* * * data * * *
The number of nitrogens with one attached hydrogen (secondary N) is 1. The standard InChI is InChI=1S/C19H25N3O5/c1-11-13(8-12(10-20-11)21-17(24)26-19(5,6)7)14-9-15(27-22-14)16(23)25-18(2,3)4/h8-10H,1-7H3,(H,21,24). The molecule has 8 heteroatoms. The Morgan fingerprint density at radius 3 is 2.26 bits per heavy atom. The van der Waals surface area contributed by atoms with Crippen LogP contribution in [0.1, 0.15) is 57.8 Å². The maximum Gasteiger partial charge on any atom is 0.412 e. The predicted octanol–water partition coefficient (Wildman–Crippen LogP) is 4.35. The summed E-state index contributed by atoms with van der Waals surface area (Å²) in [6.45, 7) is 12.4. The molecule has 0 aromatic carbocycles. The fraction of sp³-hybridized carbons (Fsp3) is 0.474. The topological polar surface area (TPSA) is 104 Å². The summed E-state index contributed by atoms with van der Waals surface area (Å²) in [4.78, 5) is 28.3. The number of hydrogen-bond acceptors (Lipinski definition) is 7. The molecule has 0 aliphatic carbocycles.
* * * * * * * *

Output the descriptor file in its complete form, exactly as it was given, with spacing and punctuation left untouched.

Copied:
The number of nitrogens with one attached hydrogen (secondary N) is 1. The standard InChI is InChI=1S/C19H25N3O5/c1-11-13(8-12(10-20-11)21-17(24)26-19(5,6)7)14-9-15(27-22-14)16(23)25-18(2,3)4/h8-10H,1-7H3,(H,21,24). The molecule has 8 heteroatoms. The Morgan fingerprint density at radius 3 is 2.26 bits per heavy atom. The van der Waals surface area contributed by atoms with Crippen LogP contribution in [0.1, 0.15) is 57.8 Å². The maximum Gasteiger partial charge on any atom is 0.412 e. The predicted octanol–water partition coefficient (Wildman–Crippen LogP) is 4.35. The summed E-state index contributed by atoms with van der Waals surface area (Å²) in [6.45, 7) is 12.4. The molecule has 0 aromatic carbocycles. The fraction of sp³-hybridized carbons (Fsp3) is 0.474. The topological polar surface area (TPSA) is 104 Å². The summed E-state index contributed by atoms with van der Waals surface area (Å²) in [4.78, 5) is 28.3. The number of hydrogen-bond acceptors (Lipinski definition) is 7. The molecule has 0 aliphatic carbocycles.